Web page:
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The Botox treatment can be performed on any of the three muscle groups on the forehead. It is the patient and the surgeon’s preference as to which groups of muscles are injected. The corrugator muscles are cause the scowling and the frontalis muscles is what causes the horizontal lines on the forehead from raising the eyebrows too much. Each one of those can be done independently or together with Botox and the treatment lasts approximately four to eight months depending upon the individual.

William Portuese, MD
Seattle Facial Plastic Surgeon
4.8 out of 5 stars 158 reviews

Have to blend forehead botox treatment

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Sometimes forehead and glabellar Botox injections should be separated by two weeks depending on the patient anatomy and whether those areas have been treated previously in that patient.

Victor Michalak, MD
Issaquah Dermatologic Surgeon
5.0 out of 5 stars 6 reviews

Botox in glabella and forehead at the same time

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While you don't have to have the glabella and the forehead treated with botox together, be aware that the forehead muscle (frontalis) act to lift the brows while the glabella muscles (corrugators and procerus) have an opposing force which pull down the brows. Many people like the subtle "lift" that they get from treating the glabella, especially women as it gives them a more awake, refreshed appearance.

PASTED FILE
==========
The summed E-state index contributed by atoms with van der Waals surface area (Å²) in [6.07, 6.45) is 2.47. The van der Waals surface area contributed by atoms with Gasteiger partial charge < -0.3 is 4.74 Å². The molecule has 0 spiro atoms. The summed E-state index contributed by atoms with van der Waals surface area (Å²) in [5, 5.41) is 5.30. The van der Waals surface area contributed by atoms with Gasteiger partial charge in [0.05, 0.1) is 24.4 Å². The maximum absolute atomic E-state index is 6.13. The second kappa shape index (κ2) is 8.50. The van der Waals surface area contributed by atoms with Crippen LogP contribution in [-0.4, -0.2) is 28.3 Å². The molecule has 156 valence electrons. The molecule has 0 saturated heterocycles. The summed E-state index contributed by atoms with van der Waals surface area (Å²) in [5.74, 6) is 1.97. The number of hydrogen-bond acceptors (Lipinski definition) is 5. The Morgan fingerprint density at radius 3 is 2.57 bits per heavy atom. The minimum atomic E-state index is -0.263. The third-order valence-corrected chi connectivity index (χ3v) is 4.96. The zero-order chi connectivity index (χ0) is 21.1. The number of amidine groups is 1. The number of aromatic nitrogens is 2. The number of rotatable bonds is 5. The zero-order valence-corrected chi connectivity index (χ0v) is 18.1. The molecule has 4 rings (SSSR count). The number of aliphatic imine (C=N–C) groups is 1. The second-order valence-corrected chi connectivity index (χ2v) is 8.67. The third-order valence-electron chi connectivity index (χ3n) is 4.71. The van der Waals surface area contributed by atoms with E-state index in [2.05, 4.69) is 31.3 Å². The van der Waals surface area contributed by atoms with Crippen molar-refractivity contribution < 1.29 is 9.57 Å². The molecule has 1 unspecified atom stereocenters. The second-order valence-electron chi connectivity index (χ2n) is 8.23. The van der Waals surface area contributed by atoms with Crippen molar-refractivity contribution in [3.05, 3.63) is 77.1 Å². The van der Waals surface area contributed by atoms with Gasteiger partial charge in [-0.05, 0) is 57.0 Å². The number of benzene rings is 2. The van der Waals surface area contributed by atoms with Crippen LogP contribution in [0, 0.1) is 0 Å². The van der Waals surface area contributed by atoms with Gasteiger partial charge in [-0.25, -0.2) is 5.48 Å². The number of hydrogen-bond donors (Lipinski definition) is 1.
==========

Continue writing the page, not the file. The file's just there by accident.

Depending on how extensive the forehead lines are, it can be risky to have them treated only without the glabella as it can drop your forehead and brows making you have a "angry" appearance. I would discuss these issues with your doctor and one way around this can be to have you forehead treated more conservatively and higher up so that it has less potential to drop. Then, if you are happy great, if not you can either have it touched up a bit more or have the glabella treated to counteract any dropping effect in two weeks.

Ritu Saini, MD - Account Suspended
New York Dermatologic Surgeon

Forehead can be treated in isolation, but be careful with brow position

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The key to good results with Botox to the forehead and glabellar region is recognizing that the two muscle groups pull your eyebrows in opposing directions.

Treating your forehead (frontalis) muscles in isolation can alter the position (lower them) of your eyebrows. If your brows are in good position (no ptosis), try a very light Botox treatment to the upper forehead (no more than 6-8 units) and observe its affect on your eyebrow position over the ensuing weeks.

Your best bet with Botox is to have the glabella, frontalis and upper/lateral orbicularis muscles treat in concert. Such a treatment plan might even elevate your brow position, which is nice.

Seek out a clinic staffed by a board certified plastic surgeon for your Botox needs. A good Botox injector will thoroughly examine your face at rest and during movement and design a treatment plan that is tailored to your individual musclular anatomy and brow position.

These answers are for educational purposes and should not be relied upon as a substitute for medical advice you may receive from your physician. If you have a medical emergency, please call 911. These answers do not constitute or initiate a patient/doctor relationship.